News Updates:

Consumer confidence posts surprisingly strong rebound

Consumer confidence posts surprisingly strong rebound
08-12-22 / Chris Smit

Consumer confidence posts surprisingly strong rebound

Johannesburg - The FNB/BER Consumer Confidence Index (CCI) recovered from -20 to -8 index points during the fourth quarter of 2022, after plunging to -25 index points during the second quarter. The latest reading brings the CCI more or less in line with the level attained during the fourth quarter of last year (-9), as well as the fourth quarter of 2019 (-7, just before the COVID-19 pandemic struck).

Even though a reading of -8 still signifies depressed consumer sentiment, the scope of the rebound relative to the third quarter comes as a surprise given sustained high inflation, frequent loadshedding, successive large interest rate hikes and the worsening global economic backdrop.


All three sub-indices of the CCI rebounded smartly during the fourth quarter. The economic outlook and time-to-buy durable goods sub-indices of the CCI improved by 12 and 11 index points respectively, but remain deep in negative territory. The majority of consumers therefore still expect a deterioration in South Africa’s economic prospects over the next 12 months and consider the present time as inappropriate to purchase durable goods (e.g. vehicles, furniture, household appliances and electronic goods).

The household financial outlook sub-index of the CCI jumped 15 index points to reach +13 during the fourth quarter, a similar reading compared to the +14 reached during the 2021 festive season. The majority of households therefore expect an improvement in their household finances over the next 12 months, despite being quite pessimistic about the outlook for the national economy.

A more detailed breakdown of the CCI shows that the confidence levels of high-income households (earning more than R20 000 per month) leapt from -27 to -10 index points during the fourth quarter, while that of middle-income households (earning between R2 500 and R20 000 p.m.) improved from -19 to -6. Low-income confidence (earning less than R2 500 p.m.) declined from -3 to -6 index points, bringing it in line with middle-income confidence.

Low-income households remain the most optimistic about the outlook for their household finances (+20), but middle- (+16) and high-income households (+8) now also expect an improvement in their household finances over the next 12 months. The uptick in the household finances sub-index of the CCI can largely be ascribed to a marked improvement (and positive expectations) among black households, as white households became even more concerned about their financial prospects during the fourth quarter. It is also instructive to note that young people (aged between 16 and 34 years) have turned much more optimistic about their financial prospects compared to the older generation.

The improvement in the household finances index for young adults points to increased job creation among this age group where unemployment is sky-high. However, since the older generation typically has greater spending power, negative consumer sentiment among this group serves to temper expectations for consumer spending growth over the festive season.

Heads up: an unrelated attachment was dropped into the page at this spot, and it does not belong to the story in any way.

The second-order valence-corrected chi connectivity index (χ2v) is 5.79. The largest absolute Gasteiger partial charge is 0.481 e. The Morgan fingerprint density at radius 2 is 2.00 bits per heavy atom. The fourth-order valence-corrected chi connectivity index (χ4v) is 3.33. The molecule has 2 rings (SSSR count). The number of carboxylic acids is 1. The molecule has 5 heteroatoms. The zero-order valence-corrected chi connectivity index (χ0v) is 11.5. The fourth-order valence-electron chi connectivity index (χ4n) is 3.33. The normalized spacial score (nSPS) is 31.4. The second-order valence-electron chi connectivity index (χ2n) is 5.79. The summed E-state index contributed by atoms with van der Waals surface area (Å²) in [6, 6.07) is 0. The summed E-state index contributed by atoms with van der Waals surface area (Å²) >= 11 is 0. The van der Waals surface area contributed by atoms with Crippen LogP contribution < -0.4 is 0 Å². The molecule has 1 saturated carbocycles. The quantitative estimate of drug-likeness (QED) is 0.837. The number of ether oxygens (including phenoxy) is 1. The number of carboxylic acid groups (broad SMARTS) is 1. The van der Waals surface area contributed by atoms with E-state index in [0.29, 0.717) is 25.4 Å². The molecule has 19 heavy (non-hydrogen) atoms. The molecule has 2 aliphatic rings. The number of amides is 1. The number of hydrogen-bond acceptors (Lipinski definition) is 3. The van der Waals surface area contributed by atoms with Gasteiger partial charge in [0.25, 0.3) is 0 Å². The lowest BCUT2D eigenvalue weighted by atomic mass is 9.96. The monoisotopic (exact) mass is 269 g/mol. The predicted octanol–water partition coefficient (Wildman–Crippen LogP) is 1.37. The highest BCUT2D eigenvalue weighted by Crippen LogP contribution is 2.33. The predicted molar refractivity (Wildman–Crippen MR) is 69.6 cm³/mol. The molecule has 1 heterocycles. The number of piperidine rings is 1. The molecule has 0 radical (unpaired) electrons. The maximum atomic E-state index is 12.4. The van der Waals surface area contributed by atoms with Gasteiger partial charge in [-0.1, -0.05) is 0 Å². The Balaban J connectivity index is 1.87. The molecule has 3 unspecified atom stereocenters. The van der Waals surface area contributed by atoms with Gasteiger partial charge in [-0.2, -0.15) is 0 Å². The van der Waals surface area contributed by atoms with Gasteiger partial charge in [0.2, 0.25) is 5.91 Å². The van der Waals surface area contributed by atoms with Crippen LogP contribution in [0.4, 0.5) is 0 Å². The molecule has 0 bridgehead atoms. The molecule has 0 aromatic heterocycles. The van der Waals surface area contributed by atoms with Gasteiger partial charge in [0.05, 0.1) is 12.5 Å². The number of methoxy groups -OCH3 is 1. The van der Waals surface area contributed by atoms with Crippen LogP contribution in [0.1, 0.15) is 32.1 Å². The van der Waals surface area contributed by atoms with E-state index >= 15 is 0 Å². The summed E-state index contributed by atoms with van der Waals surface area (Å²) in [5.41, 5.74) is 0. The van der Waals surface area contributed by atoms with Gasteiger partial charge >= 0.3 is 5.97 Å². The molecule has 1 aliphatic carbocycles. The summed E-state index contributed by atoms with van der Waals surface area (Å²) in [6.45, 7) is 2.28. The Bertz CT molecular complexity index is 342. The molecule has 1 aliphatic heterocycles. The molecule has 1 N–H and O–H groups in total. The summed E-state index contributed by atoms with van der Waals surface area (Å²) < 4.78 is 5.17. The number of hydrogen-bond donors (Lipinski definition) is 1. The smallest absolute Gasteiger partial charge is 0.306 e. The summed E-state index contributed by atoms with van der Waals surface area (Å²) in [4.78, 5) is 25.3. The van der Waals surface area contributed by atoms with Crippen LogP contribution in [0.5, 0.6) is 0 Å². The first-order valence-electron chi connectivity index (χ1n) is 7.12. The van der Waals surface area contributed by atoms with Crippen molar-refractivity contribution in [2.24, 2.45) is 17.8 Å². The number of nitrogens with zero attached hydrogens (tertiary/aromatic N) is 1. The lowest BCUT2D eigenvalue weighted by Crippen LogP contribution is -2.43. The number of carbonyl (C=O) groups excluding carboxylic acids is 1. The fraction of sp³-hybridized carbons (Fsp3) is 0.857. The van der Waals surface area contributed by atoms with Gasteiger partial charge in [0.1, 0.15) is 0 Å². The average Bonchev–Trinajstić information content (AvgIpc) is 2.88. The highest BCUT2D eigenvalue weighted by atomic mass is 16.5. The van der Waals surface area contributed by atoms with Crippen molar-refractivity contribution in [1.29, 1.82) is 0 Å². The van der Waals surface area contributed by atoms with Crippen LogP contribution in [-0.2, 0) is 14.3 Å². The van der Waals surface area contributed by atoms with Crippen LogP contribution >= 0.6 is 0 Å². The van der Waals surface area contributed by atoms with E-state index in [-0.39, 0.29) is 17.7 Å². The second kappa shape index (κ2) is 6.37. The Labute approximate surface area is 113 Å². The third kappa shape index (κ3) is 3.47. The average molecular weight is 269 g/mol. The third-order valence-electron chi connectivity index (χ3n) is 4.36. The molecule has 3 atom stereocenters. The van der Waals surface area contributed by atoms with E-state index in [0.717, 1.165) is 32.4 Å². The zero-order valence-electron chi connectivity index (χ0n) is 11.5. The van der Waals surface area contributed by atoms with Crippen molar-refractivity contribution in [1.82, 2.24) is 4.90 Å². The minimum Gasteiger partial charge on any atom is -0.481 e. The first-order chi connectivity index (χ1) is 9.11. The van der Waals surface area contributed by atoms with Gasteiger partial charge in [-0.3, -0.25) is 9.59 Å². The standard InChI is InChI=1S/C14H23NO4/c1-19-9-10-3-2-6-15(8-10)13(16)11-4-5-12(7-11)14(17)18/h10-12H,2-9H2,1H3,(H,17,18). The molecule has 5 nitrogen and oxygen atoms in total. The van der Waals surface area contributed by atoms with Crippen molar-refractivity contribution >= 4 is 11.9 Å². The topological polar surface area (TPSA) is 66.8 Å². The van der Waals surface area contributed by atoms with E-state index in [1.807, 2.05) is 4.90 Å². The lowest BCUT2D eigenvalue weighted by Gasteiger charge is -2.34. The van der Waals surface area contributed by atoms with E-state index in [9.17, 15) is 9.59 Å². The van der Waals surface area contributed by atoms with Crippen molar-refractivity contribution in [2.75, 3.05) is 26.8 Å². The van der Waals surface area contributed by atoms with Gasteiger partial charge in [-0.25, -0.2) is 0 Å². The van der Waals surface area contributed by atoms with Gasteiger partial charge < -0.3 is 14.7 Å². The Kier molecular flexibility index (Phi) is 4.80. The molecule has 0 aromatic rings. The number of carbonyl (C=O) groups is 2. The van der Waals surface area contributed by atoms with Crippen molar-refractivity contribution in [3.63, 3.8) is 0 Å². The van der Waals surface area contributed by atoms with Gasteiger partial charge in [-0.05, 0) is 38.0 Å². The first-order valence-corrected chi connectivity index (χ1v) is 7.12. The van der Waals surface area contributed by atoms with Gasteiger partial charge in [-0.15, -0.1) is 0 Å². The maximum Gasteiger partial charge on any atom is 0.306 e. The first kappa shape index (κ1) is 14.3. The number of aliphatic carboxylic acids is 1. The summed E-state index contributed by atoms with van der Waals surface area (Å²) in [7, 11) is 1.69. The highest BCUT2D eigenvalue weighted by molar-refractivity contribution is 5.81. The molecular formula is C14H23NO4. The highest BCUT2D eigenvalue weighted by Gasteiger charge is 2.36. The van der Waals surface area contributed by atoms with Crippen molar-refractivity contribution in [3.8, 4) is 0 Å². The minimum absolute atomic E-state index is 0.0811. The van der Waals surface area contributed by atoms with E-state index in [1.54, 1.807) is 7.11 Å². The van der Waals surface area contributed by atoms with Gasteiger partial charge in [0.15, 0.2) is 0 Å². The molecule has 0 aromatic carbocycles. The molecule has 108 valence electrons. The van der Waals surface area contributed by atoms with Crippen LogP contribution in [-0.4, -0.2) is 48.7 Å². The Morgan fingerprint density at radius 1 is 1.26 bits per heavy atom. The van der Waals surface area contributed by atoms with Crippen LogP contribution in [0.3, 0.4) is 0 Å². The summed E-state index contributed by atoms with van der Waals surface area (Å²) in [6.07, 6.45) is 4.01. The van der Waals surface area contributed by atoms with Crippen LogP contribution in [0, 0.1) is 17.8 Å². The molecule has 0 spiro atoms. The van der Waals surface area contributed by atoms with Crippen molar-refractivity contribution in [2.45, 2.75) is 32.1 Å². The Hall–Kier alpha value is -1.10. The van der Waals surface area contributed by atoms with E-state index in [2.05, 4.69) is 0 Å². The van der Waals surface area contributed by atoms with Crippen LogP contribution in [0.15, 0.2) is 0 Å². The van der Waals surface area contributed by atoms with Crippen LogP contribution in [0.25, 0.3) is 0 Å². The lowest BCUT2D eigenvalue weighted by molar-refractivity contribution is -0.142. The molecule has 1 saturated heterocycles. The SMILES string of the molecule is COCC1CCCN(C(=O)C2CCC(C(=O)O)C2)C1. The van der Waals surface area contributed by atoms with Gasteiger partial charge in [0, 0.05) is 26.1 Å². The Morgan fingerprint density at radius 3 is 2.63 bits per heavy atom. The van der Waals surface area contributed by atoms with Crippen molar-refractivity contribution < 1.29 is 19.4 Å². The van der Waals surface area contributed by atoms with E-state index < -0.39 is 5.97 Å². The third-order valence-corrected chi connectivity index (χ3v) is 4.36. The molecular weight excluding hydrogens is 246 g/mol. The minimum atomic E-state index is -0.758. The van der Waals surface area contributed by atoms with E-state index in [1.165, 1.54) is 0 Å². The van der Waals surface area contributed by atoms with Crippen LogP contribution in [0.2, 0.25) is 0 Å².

FNB Chief Economist Mamello Matikinca-Ngwenya said that "An uptick in employment growth, particularly in the now fast recovering services sector, and substantially lower petrol prices since the third quarter no doubt bolstered consumer sentiment in the run-up to the festive season. Nevertheless, given the backdrop of sustained high inflation, rapidly rising interest rates, frequent load-shedding and the generally bleak outlook for global economic growth, the 12-point rebound in consumer confidence surprised on the upside, pointing to a level of resilience among SA consumers.

Bottom line

The FNB/BER Consumer Confidence Index has now recovered all the ground lost during the first half of 2022 to reach the same (relatively weak) level recorded during the 2021 festive season. This stands in contrast to the BER’s Retail Survey results, which show a marked decline in retailer confidence and sales volumes during the fourth quarter of 2022. However, the BER’s services survey does show a very smart uptick in confidence, business activity and employment levels, particularly in the restaurants & hotels and transport services categories.

The rebound in consumer sentiment shows an improved willingness to spend among consumers relative to the second and third quarters of 2022, but consumers’ ability to spend (i.e. real disposable income and access to credit) would also need to improve in order to translate into a significant increase in household consumption. In this regard, further sharp interest rate hikes and sustained high food inflation would have muted some of the positive impacts of higher employment growth and lower fuel prices during the fourth quarter.

Even so, Matikinca-Ngwenya pointed out that “The significant improvement in consumer sentiment is positive news for the economy and suggests that household consumption expenditure is holding up - or even expanding slightly - despite difficult economic conditions. However, this time around it seems likely that the services sector, particularly restaurants, transport, recreation and tourism related services, will be the main beneficiary, with the retail sector expected to underperform relative to the 2021 festive season."


Leave a Reply